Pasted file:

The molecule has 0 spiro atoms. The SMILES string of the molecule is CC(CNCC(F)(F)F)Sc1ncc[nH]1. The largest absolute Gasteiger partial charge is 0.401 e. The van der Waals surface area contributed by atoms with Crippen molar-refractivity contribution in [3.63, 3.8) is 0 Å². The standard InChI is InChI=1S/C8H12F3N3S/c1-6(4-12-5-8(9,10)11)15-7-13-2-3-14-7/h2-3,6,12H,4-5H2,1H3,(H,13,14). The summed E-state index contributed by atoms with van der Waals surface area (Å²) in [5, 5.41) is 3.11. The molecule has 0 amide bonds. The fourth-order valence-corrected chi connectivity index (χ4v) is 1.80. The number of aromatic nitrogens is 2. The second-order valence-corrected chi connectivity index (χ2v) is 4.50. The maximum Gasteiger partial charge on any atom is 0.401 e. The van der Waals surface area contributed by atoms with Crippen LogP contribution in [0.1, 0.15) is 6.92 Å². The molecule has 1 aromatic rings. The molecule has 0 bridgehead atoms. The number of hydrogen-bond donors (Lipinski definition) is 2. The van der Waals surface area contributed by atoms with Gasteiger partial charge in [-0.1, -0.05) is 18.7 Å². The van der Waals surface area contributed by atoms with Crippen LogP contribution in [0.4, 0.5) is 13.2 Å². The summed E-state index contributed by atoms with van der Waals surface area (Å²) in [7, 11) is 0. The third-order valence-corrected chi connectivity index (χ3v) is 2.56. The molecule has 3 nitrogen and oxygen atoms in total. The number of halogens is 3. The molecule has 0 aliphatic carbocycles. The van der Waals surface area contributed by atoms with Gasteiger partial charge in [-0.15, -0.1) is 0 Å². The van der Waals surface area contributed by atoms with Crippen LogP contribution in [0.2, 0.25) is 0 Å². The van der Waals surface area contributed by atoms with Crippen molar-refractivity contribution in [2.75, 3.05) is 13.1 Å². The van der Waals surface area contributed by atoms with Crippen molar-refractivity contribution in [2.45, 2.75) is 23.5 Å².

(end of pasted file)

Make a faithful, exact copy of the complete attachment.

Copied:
The molecule has 0 spiro atoms. The SMILES string of the molecule is CC(CNCC(F)(F)F)Sc1ncc[nH]1. The largest absolute Gasteiger partial charge is 0.401 e. The van der Waals surface area contributed by atoms with Crippen molar-refractivity contribution in [3.63, 3.8) is 0 Å². The standard InChI is InChI=1S/C8H12F3N3S/c1-6(4-12-5-8(9,10)11)15-7-13-2-3-14-7/h2-3,6,12H,4-5H2,1H3,(H,13,14). The summed E-state index contributed by atoms with van der Waals surface area (Å²) in [5, 5.41) is 3.11. The molecule has 0 amide bonds. The fourth-order valence-corrected chi connectivity index (χ4v) is 1.80. The number of aromatic nitrogens is 2. The second-order valence-corrected chi connectivity index (χ2v) is 4.50. The maximum Gasteiger partial charge on any atom is 0.401 e. The van der Waals surface area contributed by atoms with Crippen LogP contribution in [0.1, 0.15) is 6.92 Å². The molecule has 1 aromatic rings. The molecule has 0 bridgehead atoms. The number of hydrogen-bond donors (Lipinski definition) is 2. The van der Waals surface area contributed by atoms with Gasteiger partial charge in [-0.1, -0.05) is 18.7 Å². The van der Waals surface area contributed by atoms with Crippen LogP contribution in [0.4, 0.5) is 13.2 Å². The summed E-state index contributed by atoms with van der Waals surface area (Å²) in [7, 11) is 0. The third-order valence-corrected chi connectivity index (χ3v) is 2.56. The molecule has 3 nitrogen and oxygen atoms in total. The number of halogens is 3. The molecule has 0 aliphatic carbocycles. The van der Waals surface area contributed by atoms with Gasteiger partial charge in [-0.15, -0.1) is 0 Å². The van der Waals surface area contributed by atoms with Crippen LogP contribution in [0.2, 0.25) is 0 Å². The van der Waals surface area contributed by atoms with Crippen molar-refractivity contribution in [2.75, 3.05) is 13.1 Å². The van der Waals surface area contributed by atoms with Crippen molar-refractivity contribution in [2.45, 2.75) is 23.5 Å².